The Kerala High Court has ordered action against a person who allegedly did animal sacrifice on his private property which was alleged to be a private Hindu temple.

The writ petition was filed by a neighbour alleging inaction of the Panchayat, Police and Revenue authorities to stop the illegal slaughter of birds and animals in the guise of ritualistic sacrifice and illegal construction of a temple inside his premises by the respondent. "The authorities should be mindful of the fact that the laws of this country are equally applicable to all citizens and no special treatment can be meted out to any person on religious grounds", the High Court held.

The Bench of Justice V. G. Arun did not go into the question of whether the practice is an essential religious practice as claimed by the petitioner. While relying upon judgments against blind and ritualistic adherence to superstitions, sans reason or rational basis, the Court held, "Going by the precedents and on a proper understanding of the rights under Article 25 and the liberty guaranteed under Article 21, the contention that, animal sacrifice being an essential and integral part of the 8th respondent's religious belief and practice, cannot be interfered with even if it causes nuisance to others, has to be rejected."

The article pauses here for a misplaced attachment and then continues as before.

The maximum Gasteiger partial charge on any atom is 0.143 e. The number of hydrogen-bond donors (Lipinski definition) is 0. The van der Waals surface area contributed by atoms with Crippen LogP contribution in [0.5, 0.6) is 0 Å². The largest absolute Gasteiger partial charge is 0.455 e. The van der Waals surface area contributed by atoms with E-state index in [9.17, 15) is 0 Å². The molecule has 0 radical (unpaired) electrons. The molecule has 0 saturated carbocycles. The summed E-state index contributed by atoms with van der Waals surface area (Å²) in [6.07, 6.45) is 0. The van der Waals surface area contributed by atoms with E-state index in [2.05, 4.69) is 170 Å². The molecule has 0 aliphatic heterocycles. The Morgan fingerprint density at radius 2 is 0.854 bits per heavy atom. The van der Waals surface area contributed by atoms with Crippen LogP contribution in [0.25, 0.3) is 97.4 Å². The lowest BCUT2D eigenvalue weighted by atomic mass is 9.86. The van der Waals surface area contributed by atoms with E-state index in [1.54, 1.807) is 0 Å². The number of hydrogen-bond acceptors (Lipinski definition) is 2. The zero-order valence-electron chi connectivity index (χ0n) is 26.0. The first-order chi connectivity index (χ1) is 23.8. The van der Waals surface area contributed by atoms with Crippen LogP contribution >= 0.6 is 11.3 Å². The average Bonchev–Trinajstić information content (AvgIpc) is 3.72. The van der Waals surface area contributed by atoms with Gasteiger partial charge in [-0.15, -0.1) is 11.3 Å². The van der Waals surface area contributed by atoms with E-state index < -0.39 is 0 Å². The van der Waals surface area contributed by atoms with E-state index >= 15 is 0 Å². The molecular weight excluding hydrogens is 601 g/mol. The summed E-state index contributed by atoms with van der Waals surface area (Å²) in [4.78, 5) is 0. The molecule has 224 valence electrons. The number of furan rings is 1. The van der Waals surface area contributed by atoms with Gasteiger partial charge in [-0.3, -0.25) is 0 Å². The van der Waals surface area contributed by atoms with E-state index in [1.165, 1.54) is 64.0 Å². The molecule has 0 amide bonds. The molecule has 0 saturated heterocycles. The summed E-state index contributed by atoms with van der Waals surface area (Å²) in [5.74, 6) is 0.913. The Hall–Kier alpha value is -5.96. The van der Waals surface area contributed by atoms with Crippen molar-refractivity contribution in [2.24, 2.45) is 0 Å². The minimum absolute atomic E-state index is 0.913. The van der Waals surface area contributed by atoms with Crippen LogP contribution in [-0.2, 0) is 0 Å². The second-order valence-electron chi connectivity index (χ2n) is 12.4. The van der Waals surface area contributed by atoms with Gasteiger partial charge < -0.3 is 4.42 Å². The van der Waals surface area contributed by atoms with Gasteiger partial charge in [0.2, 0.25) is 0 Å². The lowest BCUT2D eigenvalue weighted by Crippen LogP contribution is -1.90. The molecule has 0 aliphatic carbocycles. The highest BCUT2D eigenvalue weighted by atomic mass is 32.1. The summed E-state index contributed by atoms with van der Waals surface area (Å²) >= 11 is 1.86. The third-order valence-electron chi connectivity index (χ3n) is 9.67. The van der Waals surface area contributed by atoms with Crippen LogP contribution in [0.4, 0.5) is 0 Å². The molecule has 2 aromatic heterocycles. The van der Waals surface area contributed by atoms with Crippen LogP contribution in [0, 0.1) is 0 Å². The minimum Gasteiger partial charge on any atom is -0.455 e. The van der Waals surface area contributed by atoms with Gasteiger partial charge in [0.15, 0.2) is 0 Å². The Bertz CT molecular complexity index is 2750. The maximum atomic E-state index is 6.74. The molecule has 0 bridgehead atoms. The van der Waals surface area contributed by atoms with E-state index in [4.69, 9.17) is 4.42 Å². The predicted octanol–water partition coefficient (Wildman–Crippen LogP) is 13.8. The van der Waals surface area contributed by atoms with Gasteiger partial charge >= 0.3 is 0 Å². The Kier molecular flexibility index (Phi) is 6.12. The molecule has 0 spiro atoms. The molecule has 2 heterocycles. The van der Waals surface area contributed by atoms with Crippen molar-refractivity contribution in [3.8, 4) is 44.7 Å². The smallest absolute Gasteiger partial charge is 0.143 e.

The case of the petitioner was that objectionable activities were being carried out in a structure resembling a temple constructed by the respondent on the second floor of his residential building, wherein he was conducting pooja's and rituals day-in and day-out, accompanied by the ringing of bells, blowing of the conch and the shrieks and cries of animals and birds. The blood of the slaughtered animals was allegedly flown to the road and carcasses were strewn all over the place whereas the vehicles of the devotees were also parked indiscriminately.

Advocate Sherry J. Thomas appeared for the petitioner whereas Advocate G. Santhosh Kumar appeared for the Panchayat, Advocate R. Krishna Raj appeared for the private respondent and Government Pleader Rajeev Jyothish George appeared for the State and its officials.